Not without honour, except in his own country

In England they were not very enthusiastic about Anthony Burgess. He was deeply distrusted by the Hampstead-and-Islington-dwelling literary establishment.

It was different on the Continent. Burgess received the French Commandeur des Arts et des Lettres distinction and became a Monégasque Commandeur du Mérite Culturel. He received the Prix du Meilleur Livre Étranger (1981, for Les Puissance des Ténèbres) and the Premio Branca for the best foreign writer (1982, for Due Storie di Venere, which was The Eve of Saint Venus and Abba Abba in one volume). He also picked up the Scanno (1981) and the Malaparte (1983).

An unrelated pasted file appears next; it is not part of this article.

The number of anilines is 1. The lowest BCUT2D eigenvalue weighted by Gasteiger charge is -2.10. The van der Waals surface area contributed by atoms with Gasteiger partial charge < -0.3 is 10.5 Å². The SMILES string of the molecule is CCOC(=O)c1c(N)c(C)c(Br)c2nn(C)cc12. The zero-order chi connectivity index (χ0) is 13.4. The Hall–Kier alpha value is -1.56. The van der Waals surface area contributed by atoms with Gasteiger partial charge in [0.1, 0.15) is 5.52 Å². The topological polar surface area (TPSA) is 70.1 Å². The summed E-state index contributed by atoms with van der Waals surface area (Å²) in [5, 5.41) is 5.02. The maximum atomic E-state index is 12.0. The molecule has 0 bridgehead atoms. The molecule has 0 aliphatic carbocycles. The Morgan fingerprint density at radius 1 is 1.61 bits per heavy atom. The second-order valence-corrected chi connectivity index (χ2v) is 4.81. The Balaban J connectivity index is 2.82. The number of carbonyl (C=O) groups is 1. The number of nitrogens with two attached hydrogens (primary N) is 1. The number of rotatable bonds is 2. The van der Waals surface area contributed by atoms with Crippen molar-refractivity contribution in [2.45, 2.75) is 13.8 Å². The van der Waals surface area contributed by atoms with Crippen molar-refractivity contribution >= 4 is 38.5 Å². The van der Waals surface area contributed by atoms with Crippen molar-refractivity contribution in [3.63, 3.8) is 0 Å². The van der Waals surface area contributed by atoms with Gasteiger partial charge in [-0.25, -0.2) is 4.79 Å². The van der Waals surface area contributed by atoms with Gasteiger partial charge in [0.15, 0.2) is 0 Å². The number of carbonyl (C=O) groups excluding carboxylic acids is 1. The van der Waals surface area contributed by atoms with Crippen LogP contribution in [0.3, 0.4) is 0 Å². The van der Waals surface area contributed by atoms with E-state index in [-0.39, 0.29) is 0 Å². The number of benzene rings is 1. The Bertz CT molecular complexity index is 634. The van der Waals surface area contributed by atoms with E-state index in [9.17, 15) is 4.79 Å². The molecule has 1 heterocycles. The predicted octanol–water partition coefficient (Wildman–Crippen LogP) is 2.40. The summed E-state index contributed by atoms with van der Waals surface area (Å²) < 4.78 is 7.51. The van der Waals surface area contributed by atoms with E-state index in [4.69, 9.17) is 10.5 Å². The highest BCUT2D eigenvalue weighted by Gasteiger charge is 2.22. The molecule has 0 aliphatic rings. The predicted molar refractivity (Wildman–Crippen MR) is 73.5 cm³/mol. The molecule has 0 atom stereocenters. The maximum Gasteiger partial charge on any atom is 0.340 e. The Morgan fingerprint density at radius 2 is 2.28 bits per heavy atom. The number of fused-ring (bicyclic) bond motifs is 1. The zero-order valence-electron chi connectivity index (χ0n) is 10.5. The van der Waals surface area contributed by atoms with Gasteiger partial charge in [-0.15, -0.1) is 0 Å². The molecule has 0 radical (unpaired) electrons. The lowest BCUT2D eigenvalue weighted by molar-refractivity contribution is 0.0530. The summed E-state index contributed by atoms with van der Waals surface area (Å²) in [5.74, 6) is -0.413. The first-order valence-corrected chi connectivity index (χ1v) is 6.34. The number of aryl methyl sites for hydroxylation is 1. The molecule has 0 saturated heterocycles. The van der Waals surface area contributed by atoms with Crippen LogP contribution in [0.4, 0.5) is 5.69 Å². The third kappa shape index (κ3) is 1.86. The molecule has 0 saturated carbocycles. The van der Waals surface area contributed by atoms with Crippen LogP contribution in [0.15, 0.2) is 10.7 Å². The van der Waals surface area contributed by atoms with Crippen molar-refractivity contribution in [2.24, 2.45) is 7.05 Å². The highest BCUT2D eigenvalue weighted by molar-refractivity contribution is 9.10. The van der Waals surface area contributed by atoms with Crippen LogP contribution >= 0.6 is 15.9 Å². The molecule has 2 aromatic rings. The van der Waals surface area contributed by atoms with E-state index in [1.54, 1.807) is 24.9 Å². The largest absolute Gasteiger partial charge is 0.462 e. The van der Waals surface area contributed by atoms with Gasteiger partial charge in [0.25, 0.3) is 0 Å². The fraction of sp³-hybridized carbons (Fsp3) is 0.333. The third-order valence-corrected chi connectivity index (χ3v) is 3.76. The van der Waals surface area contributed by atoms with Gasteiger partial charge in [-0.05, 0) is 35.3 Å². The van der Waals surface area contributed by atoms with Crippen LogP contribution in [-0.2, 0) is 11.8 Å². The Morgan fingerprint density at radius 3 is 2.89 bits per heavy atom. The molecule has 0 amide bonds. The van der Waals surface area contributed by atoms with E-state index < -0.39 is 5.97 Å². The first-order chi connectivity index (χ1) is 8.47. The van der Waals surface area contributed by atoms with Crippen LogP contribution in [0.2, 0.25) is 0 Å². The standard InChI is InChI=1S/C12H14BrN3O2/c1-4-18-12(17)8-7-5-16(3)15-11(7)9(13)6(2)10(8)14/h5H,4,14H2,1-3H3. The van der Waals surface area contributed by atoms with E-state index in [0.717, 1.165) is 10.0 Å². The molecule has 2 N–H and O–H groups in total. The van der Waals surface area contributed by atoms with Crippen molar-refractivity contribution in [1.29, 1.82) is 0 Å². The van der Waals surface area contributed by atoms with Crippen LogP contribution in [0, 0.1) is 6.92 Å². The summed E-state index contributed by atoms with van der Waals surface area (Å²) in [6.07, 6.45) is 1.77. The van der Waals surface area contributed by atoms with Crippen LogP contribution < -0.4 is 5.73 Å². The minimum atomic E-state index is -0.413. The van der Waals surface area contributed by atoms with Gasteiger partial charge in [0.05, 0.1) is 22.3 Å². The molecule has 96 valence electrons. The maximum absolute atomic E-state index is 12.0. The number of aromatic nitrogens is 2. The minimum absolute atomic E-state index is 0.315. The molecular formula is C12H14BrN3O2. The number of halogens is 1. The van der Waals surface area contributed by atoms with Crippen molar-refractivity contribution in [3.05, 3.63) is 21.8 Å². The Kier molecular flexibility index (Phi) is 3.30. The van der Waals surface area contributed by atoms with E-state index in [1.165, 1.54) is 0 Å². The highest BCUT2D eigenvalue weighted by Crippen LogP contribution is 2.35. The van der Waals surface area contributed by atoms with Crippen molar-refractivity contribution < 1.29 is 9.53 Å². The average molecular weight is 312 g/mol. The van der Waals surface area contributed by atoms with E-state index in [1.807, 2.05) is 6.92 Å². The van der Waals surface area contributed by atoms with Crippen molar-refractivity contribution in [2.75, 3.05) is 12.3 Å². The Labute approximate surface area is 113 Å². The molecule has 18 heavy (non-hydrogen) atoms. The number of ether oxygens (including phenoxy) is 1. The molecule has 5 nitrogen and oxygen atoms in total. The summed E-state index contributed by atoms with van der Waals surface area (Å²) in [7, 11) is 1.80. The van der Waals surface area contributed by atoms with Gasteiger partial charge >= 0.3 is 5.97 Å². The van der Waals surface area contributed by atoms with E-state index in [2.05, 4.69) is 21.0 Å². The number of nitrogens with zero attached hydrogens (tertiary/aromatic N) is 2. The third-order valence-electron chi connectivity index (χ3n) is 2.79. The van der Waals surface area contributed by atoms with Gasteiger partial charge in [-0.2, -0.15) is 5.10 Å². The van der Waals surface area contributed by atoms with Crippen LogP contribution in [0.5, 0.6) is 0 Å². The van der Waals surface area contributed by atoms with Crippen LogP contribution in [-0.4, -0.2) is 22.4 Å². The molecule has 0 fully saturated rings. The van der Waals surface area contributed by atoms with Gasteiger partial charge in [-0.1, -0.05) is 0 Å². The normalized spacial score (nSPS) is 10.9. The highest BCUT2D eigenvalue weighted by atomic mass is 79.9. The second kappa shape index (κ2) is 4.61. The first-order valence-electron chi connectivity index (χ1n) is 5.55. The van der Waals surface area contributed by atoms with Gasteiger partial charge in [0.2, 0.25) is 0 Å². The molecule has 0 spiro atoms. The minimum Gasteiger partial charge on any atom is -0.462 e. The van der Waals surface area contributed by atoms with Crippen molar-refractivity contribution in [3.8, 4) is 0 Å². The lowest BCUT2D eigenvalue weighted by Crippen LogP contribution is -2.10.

It is stated on the dust-jacket (below) of the 1985 Heinemann edition of Flame Into Being: The Life and Work of D.H. Lawrence that Burgess received the Bancarella, but if you look down the list of winners you will find that this was not so. Possibly a Burgess book was one of six in the Premio Selezione Bancarella for the year in question, but he did not win the prize.

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